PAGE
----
We won't read all 1023 pages, but concentrate on voices, famous and not so famous, from the twentieth century.
Philip Lopate, Editor of this prize-winning anthology
A wealth of information about Studs Terkel can be found by clicking here.
Now more than 90 years old, Studs Terkel practically invented oral history as an art form.  Division Street:  America is another of my favorite books.  Through it, Terkel paints a fascinating picture of daily life in the city of Chicago, told in the words of those who struggle, with greater or lesser success, to "solve" the puzzle of life the city gives them.

Division Street is a real Chicago Street, but the title is also metaphorical: every city has many Division Streets.  City dwellers are divided by race, by ethnicity, by wealth, and other factors as well.  This book will help us see those divisions through the eyes of persons who are challenged by them.

Click on Maupin's Picture to learn more about his San Francisco
Our final book, 28 Burberry Lane, takes its title from an apartment house on a fictional street in San Francisco.  It is actually a three-volume omnibus collection of three novels, Tales of the City, More Tales of the City, and Further Tales of the City, originally published between 1978 and 1982, and later turned into mini-series on PBS. 
These tales were first printed in a newspaper column, similar to the way that Charles Dickens published The Pickwick Papers in the 19th century.  Armistead Maupin chronicles the lives of young urbanites, gay and straight, and some not so young urbanites, as well, as they are encouraged, enthralled, appalled, beaten, and resurrected by the challenges of living in San Francisco.  We won't read all of this one either, but I couldn't decide which of the volumes you'd enjoy most, so I present them all.  We'll read a goodly bit of the first, in order to acquaint ourselves with the characters, and then select other episodes with which to work.  We'll also watch some episodes from the PBS series
Work for the Course.

The work of the course falls into three overlapping sections. In Part One, we'll ground ourselves in the tools we'll use to try to understand American Urban life.  In

Part Two, we'll study three American Cities, New York, Chicago, and San Francisco, through the resources given us by Lopate, Terkel, and Maupin. 

Part three will constitute a series of reports on key American Cities which class teams will present.   The class will be divided into groups of four to five members each.  Each group will prepare a presentation on one of the cities from the list below.  The presentations will include something of the  history, cultural life, characteristics of the contemporary population in terms of such things as wealth, education, and ethnicity, and an assessment of what it's like to live in that particular place at this point in the country's life.  No two of these cities are alike, and therefore no two presentations have to be exactly alike.  I'll let the class divide itself into teams.  I'll let the teams indicate their choices of cities, but I may have to do some assigning of places, if too many want to choose the same place.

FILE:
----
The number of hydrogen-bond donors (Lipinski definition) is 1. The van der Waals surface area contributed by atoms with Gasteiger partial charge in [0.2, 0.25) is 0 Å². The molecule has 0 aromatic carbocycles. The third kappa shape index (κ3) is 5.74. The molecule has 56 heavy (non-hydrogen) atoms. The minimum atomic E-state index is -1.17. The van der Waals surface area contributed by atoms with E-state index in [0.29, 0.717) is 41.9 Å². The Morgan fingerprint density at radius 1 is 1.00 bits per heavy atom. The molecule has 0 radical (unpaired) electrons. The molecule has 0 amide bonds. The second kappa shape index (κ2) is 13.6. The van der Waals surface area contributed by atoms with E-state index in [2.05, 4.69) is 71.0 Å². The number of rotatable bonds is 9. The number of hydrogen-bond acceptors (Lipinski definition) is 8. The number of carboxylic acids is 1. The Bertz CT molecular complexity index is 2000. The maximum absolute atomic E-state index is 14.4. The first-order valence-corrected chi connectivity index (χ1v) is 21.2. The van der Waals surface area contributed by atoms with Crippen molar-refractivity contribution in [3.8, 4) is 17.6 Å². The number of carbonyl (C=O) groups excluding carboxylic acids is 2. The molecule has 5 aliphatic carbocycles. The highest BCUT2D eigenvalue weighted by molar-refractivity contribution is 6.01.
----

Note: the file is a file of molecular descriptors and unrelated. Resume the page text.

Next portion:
The Cities are:

Washington, D.C.
New Orleans
Los Angeles
Salt Lake City

There are thirteen cities listed, and I expect no more than 10 groups . . .  This should keep anyone from having to work with a city they absolutely don't want to work with.  I'll have more information about this project for you shortly.  I want to form the groups by the end of class on September 15. I'd like the first groups to present by the end of October.  So, roughly, we'll finish Part I of the course by midterm-time, and then work in parts II and III for the rest of the term.  I'm expecting reports to run  about 30 minutes or so, so we'll be able to do two a week, sometimes three, as necessary.
Evaluation and Grading:

Midterm Examination (Take-home) on Beauregard and Jacobs, 25% of final grade.

Final Examination (Take-home) on sections of Lopate, Terkel, and Maupin 35% of final grade.

Project: 30% of Final Grade, divided into two parts . . .  Individual contribution (25%) and overall group (5%).

Intangibles 10% (Attendance, participation, contribution to your group, and the like). 

I've charted a very ambitious course for us.  If it should turn out that this is too ambitious, I'll make corrections, but I'm going to expect everyone's best effort in this class, which is truly going to be a collaborative project if it works well.  I'm raring to go, and I hope you are, as well